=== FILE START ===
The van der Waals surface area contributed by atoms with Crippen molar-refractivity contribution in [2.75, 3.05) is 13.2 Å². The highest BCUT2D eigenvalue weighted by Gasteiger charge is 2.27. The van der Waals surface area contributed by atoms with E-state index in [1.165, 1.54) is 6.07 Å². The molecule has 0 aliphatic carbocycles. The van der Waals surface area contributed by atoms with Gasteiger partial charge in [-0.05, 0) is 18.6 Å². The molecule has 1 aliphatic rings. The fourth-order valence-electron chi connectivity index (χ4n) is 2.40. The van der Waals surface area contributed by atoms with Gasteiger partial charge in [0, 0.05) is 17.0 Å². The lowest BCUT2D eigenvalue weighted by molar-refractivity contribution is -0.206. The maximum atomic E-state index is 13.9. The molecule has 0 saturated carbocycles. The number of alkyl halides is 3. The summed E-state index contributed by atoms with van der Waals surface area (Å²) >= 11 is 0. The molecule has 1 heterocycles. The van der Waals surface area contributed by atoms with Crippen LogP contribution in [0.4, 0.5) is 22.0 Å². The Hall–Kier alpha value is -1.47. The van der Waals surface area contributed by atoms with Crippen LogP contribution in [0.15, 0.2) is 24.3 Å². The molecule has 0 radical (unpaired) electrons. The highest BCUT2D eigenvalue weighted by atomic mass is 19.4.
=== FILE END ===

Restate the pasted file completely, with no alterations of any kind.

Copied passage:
The van der Waals surface area contributed by atoms with Crippen molar-refractivity contribution in [2.75, 3.05) is 13.2 Å². The highest BCUT2D eigenvalue weighted by Gasteiger charge is 2.27. The van der Waals surface area contributed by atoms with E-state index in [1.165, 1.54) is 6.07 Å². The molecule has 0 aliphatic carbocycles. The van der Waals surface area contributed by atoms with Gasteiger partial charge in [-0.05, 0) is 18.6 Å². The molecule has 1 aliphatic rings. The fourth-order valence-electron chi connectivity index (χ4n) is 2.40. The van der Waals surface area contributed by atoms with Gasteiger partial charge in [0, 0.05) is 17.0 Å². The lowest BCUT2D eigenvalue weighted by molar-refractivity contribution is -0.206. The maximum atomic E-state index is 13.9. The molecule has 0 saturated carbocycles. The number of alkyl halides is 3. The summed E-state index contributed by atoms with van der Waals surface area (Å²) >= 11 is 0. The molecule has 1 heterocycles. The van der Waals surface area contributed by atoms with Crippen LogP contribution in [0.4, 0.5) is 22.0 Å². The Hall–Kier alpha value is -1.47. The van der Waals surface area contributed by atoms with Crippen LogP contribution in [0.15, 0.2) is 24.3 Å². The molecule has 0 radical (unpaired) electrons. The highest BCUT2D eigenvalue weighted by atomic mass is 19.4.